District Awards for Teacher Excellence (D.A.T.E.) Program

Year One Evaluation Report

Published in: Policy Evaluation Report (Nashville, Tennessee : Vanderbilt University Peabody College, April 2010), 80 p

Posted on RAND.org on January 01, 2010

by Matthew G. Springer, Christopher Springer, Michael John Podgursky, Omar S. Lopez, Bonnie Ghosh-Dastidar, Art (Xiao) Peng

District Awards for Teacher Excellence (D.A.T.E.) is a state-funded program in Texas that provides grants to districts for the implementation of locally-designed performance pay plans. All districts in the state are eligible to receive grants, but participation is voluntary. As D.A.T.E. continues in its second year of operation with approximately $197 million in state funds during the 2009-10 school year, it stands alone as the sole state-funded performance pay program in Texas. This report presents findings from the first year of D.A.T.E. (2008-09 school year), with emphasis on program participation decisions made by districts, the local design preferences for performance pay plans, and the early implementation experiences of D.A.T.E. participants. The first round of incentive awards for educators and other allowable grant funds were distributed in D.A.T.E. schools from May 2009 to February 2010, allowing evaluators to begin further examination of program outcomes to be presented in a later evaluation report.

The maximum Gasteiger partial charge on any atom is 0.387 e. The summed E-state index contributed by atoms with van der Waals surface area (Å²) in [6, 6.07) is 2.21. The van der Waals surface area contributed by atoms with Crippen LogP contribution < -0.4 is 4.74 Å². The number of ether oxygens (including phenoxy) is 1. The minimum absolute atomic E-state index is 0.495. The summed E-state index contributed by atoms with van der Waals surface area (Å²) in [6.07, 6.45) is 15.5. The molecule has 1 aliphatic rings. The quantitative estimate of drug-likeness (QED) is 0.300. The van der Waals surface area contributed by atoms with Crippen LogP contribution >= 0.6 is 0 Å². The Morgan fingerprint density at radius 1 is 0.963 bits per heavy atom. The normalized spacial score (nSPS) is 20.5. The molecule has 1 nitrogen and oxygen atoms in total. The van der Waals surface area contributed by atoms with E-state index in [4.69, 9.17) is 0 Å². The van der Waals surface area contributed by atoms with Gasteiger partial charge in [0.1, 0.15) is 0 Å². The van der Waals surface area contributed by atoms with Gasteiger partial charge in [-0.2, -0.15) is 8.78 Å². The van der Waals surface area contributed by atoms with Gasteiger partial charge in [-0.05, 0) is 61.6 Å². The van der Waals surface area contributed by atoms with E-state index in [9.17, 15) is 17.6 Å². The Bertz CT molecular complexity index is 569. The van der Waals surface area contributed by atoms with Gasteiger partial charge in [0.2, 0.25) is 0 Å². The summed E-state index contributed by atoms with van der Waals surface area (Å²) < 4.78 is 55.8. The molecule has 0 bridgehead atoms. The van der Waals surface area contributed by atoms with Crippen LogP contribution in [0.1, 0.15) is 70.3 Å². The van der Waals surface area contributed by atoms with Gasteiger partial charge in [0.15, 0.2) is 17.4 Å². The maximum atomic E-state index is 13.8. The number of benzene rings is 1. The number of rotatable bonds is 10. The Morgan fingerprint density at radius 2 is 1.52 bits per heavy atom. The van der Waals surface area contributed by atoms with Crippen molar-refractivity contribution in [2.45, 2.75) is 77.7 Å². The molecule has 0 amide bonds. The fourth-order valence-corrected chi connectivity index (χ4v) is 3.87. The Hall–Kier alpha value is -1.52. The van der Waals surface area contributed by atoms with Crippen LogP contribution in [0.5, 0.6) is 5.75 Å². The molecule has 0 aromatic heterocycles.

This report is part of the RAND Corporation External publication series. Many RAND studies are published in peer-reviewed scholarly journals, as chapters in commercial books, or as documents published by other organizations.

Our mission to help improve policy and decisionmaking through research and analysis is enabled through our core values of quality and objectivity and our unwavering commitment to the highest level of integrity and ethical behavior. To help ensure our research and analysis are rigorous, objective, and nonpartisan, we subject our research publications to a robust and exacting quality-assurance process; avoid both the appearance and reality of financial and other conflicts of interest through staff training, project screening, and a policy of mandatory disclosure; and pursue transparency in our research engagements through our commitment to the open publication of our research findings and recommendations, disclosure of the source of funding of published research, and policies to ensure intellectual independence. For more information, visit www.rand.org/about/principles.

The RAND Corporation is a nonprofit institution that helps improve policy and decisionmaking through research and analysis. RAND's publications do not necessarily reflect the opinions of its research clients and sponsors.